Neuroplasticity is the ability of the brain to adapt and change.
“Neuro” refers to the nerve cells, or neurons, and “plastic” refers to the modifiable nature of our brain and nervous system.
Neuroplasticity is the reason coaches coach.
Because they see that with repeated exposure, practice, and attention, their clients learn and change.
So do their brains.
Here’s the good news: You can “teach an old dog new tricks,”
The brain is plastic at all ages, so we can continue to learn and create changes in our brains and nervous systems throughout our lives.
How understanding your brain makes change easier
As soon as we think about making a big change, our brains resist.
Because brains are designed to expend the leas amount of energy and operate with maximum efficiency, when you repeat certain thoughts, feelings and behaviors, your brain memorizes the pattern.
This is how habits are formed.
Although we are hard-wired for consistency and to resist change, change is possible.
But it requires effort. This is where you will have to do some heavy lifting.
The same-old, same old: your brain on auto-pilot
Your brain will always want to follow the familiar patterns, prefer to do things the way you’ve always done them.
What do you think, feel and do every day, on auto-pilot?
What are your “default” modes?
Notice the patterns where the strongest emotions emerge. Although these will be the more difficult patterns to change, you get to decide which patterns to keep and which to work on changing.
When neuroplasticity goes awry
Negative thought patterns, destructive behaviors and addictions are all products of neuroplasticity.
What we feed our brain affects the thoughts and behaviors we produce. We are what we repeatedly practice.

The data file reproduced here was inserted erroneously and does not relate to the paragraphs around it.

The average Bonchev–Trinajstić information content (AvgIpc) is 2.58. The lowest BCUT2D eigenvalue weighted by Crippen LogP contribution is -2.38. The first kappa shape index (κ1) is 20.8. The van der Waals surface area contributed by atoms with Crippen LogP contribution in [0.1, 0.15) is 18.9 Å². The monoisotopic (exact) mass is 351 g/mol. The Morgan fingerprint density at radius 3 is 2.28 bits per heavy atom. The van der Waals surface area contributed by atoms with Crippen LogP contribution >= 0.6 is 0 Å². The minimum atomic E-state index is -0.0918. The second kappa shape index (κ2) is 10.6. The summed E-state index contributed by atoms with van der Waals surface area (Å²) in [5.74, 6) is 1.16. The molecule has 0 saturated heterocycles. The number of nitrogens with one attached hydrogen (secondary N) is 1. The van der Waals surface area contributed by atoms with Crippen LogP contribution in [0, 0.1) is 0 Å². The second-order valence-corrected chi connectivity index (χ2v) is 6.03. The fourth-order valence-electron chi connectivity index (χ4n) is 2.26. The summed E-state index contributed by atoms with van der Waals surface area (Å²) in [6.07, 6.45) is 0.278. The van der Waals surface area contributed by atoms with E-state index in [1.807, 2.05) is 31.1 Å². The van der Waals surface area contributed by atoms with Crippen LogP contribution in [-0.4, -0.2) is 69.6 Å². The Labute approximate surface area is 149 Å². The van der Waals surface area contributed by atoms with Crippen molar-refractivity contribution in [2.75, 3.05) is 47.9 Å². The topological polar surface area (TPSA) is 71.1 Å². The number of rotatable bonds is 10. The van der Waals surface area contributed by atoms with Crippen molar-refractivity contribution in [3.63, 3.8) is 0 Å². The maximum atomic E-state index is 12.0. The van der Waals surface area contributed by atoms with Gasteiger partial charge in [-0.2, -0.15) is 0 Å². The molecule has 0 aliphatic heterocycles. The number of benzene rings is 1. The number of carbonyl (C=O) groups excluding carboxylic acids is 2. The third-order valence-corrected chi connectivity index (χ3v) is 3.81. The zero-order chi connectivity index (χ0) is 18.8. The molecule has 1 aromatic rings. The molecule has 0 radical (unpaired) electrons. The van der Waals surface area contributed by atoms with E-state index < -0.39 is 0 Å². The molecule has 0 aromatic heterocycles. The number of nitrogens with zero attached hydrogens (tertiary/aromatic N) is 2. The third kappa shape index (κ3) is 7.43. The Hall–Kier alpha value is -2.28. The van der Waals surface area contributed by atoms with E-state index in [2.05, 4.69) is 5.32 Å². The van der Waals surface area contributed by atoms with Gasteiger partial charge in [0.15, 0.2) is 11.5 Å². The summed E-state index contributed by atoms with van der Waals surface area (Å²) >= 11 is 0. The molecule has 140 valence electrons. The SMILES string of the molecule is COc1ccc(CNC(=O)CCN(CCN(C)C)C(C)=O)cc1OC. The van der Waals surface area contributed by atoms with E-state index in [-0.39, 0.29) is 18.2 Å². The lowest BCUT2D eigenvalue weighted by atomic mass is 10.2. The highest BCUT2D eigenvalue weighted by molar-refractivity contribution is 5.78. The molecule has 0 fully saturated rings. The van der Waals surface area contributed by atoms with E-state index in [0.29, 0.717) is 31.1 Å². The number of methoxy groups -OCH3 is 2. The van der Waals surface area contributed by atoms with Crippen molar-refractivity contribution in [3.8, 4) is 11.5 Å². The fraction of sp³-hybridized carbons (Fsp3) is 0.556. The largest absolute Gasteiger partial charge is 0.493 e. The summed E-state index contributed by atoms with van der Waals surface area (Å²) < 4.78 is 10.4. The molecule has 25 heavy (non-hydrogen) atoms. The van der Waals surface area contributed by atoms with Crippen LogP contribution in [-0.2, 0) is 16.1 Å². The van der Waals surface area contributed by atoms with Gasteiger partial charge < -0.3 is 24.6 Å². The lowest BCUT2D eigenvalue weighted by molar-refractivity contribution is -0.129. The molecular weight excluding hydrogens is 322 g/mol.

That’s why controlling a bad habit – biting your nails, smoking, or self-doubt – can be so difficult.
Negative plasticity establishes unpleasant and unproductive behaviors and thought patterns.
But, what we have learned can be unlearned.
Bad habits can be replaced with healthy ones thanks to neuroplasticity.
The key is to decide AHEAD OF TIME exactly what you will do.
Then rinse and repeat.
Keep repeating the pattern until it grooves strong, new neural pathways.
Slowly but surely your new thinking and modes of behavior will become more efficient and easier to access.
This is how you reprogram your brain to use preferred, intentional thoughts, feelings and actions.
Redirection is your friend
You will need to tell your brain what to think and do again and again.
Don’t bet discouraged.
Haven’t you heard the old adage, “Old habits die hard”?
What old habits do you want to change? Habits of thought? Feeling? Behavior?
Let’s take a closer look and plan an effective strategy to change them.
Click here to get started today.